It was a chilly mid-March weekend in Warrenton, VA (just outside of Washington, DC), when guinea fowl owners from all over the United States got together to learn more about their flocks. Homesteader Harvey Ussery and "Chicken Doctor" Peter Brown were the featured speakers.
Harvey Ussery has a definite point of view when it comes to his chickens and guinea fowl: He sees them as useful members of the farm family, not only for eggs and/or meat for the table, but as workers in the farm environment. He has discovered ways of taking advantage of their natural behaviors to serve his purposes, such as tilling, composting, manure management, fertilizing, and insect reduction. At the same time, by employing non-traditional housing, feeding, and ranging practices, he has been able to improve their health and immunity without use of medications.
His overall philosophy is: Animal husbandry is more successful the closer it is to mimicking natural animal behavior. The philosophy is applied to the full extent of the flock, from housing and feeding to hatching and raising keets and chicks.
Harvey's articles appear in Backyard Poultry, Mother Earth News, and other publications. Many of his articles also appear on his very informative website, www.themodernhomestead.us.
Peter Brown, aka "The Chicken Doctor," comes from a different background and with a different point of view. Owner of First State Veterinary Supply, Peter is a poultry scientist who has helped thousands of poultry-keepers with in-person and phone consultations when their birds are having problems. He discussed many of the common ailments seen in the backyard flock and both medical and "alternative" natural-product remedies and preventative measures.
He also brought a fascinating slideshow of embryonic development, which was available for viewing throughout the day. The slideshow will soon be available on DVD. Peter Brown's online store and information about one-on-one consulting is available on his website, www.firststatevetsupply.com.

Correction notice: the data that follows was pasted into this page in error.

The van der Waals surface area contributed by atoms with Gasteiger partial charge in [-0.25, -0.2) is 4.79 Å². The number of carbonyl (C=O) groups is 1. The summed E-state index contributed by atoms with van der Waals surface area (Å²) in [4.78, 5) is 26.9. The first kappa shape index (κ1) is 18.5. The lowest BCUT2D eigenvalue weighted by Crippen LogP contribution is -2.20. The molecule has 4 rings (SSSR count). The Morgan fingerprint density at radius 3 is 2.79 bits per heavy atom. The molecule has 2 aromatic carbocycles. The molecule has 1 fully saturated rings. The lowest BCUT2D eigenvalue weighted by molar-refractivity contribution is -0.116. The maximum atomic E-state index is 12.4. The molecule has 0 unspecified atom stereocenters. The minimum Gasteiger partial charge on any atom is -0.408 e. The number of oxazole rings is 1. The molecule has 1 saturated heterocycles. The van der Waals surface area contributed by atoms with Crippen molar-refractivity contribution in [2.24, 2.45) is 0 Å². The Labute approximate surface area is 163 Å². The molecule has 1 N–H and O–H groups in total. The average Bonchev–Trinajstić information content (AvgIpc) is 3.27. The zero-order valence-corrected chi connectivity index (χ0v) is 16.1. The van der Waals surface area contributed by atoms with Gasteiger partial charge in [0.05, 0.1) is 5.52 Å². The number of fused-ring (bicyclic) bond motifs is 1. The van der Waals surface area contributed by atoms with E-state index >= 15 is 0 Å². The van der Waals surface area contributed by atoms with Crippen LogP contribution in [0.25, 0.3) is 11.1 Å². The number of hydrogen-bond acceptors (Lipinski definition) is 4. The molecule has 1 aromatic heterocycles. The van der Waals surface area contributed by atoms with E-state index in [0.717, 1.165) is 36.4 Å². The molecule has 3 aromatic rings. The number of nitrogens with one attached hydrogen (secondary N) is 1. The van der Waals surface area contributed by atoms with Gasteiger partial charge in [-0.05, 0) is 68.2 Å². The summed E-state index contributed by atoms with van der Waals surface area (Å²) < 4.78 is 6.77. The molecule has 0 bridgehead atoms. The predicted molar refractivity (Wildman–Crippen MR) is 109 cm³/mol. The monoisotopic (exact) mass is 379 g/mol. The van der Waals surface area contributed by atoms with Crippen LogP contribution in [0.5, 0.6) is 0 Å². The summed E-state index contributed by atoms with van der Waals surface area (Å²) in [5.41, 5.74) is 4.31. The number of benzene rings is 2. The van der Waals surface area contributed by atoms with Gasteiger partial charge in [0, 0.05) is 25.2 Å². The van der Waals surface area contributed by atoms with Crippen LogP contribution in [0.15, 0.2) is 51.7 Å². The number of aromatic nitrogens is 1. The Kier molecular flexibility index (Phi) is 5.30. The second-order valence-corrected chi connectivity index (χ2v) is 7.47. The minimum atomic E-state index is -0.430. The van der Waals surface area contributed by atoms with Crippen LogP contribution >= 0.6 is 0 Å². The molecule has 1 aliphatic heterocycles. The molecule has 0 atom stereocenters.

Armed with almost more good information than we could absorb, the group went out to Harvey's homestead farm on Saturday, braving outdoor temperatures in the 30s, to see his guinea fowl and chickens at work brooding and tilling. Sure enough, there were areas of beautifully tilled soil, with ample organic matter worked in, waiting for spring planting - all the work of the poultry. Harvey said he has long since given away his power tiller and has been letting his flock do the tilling work for him.
His greenhouse is partly dedicated to growing sprouts and shoots so that the birds can enjoy healthy greens during the winter, and underneath the floorboards is an earthworm farm, providing year-round protein (and "clean, healthy" worms) for the poultry.
The annual GFIA Conference is a good opportunity for meeting fellow guinea fowl enthusiasts and making useful contacts. Several conference attendees have been in touch with the conference speakers for help and advice, and several of us have made changes to our housing and feeding, based on information presented.
Conference Attendees Holding "Wobble Head Guineas"
Made by Bill Stevenson
All conference photos courtesy of: